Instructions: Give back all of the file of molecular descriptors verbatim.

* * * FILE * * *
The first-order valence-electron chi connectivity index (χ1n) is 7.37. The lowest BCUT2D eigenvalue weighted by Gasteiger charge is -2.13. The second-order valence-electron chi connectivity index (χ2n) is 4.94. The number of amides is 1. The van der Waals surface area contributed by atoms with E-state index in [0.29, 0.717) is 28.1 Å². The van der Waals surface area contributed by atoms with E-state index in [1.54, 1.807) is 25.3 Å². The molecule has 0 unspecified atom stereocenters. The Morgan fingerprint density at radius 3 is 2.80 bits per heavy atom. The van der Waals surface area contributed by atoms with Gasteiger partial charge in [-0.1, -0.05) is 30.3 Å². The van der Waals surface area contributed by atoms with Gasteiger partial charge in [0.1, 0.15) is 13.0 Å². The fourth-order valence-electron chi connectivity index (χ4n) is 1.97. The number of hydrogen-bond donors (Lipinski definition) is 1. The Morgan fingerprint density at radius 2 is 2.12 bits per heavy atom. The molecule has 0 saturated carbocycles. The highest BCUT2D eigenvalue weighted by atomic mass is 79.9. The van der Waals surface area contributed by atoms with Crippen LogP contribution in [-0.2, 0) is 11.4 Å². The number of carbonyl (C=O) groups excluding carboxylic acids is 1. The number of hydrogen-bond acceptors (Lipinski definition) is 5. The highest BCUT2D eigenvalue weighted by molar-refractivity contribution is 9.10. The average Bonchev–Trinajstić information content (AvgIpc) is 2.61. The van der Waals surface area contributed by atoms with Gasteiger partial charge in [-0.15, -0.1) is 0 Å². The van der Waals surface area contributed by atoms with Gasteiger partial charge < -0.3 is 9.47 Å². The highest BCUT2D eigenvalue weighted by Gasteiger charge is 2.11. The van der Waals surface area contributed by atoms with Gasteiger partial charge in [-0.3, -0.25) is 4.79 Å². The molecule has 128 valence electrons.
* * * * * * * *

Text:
The first-order valence-electron chi connectivity index (χ1n) is 7.37. The lowest BCUT2D eigenvalue weighted by Gasteiger charge is -2.13. The second-order valence-electron chi connectivity index (χ2n) is 4.94. The number of amides is 1. The van der Waals surface area contributed by atoms with E-state index in [0.29, 0.717) is 28.1 Å². The van der Waals surface area contributed by atoms with E-state index in [1.54, 1.807) is 25.3 Å². The molecule has 0 unspecified atom stereocenters. The Morgan fingerprint density at radius 3 is 2.80 bits per heavy atom. The van der Waals surface area contributed by atoms with Gasteiger partial charge in [-0.1, -0.05) is 30.3 Å². The van der Waals surface area contributed by atoms with Gasteiger partial charge in [0.1, 0.15) is 13.0 Å². The fourth-order valence-electron chi connectivity index (χ4n) is 1.97. The number of hydrogen-bond donors (Lipinski definition) is 1. The Morgan fingerprint density at radius 2 is 2.12 bits per heavy atom. The molecule has 0 saturated carbocycles. The highest BCUT2D eigenvalue weighted by atomic mass is 79.9. The van der Waals surface area contributed by atoms with Crippen LogP contribution in [-0.2, 0) is 11.4 Å². The number of carbonyl (C=O) groups excluding carboxylic acids is 1. The number of hydrogen-bond acceptors (Lipinski definition) is 5. The highest BCUT2D eigenvalue weighted by molar-refractivity contribution is 9.10. The average Bonchev–Trinajstić information content (AvgIpc) is 2.61. The van der Waals surface area contributed by atoms with Gasteiger partial charge in [-0.15, -0.1) is 0 Å². The van der Waals surface area contributed by atoms with Gasteiger partial charge < -0.3 is 9.47 Å². The highest BCUT2D eigenvalue weighted by Gasteiger charge is 2.11. The van der Waals surface area contributed by atoms with Gasteiger partial charge in [-0.3, -0.25) is 4.79 Å². The molecule has 128 valence electrons.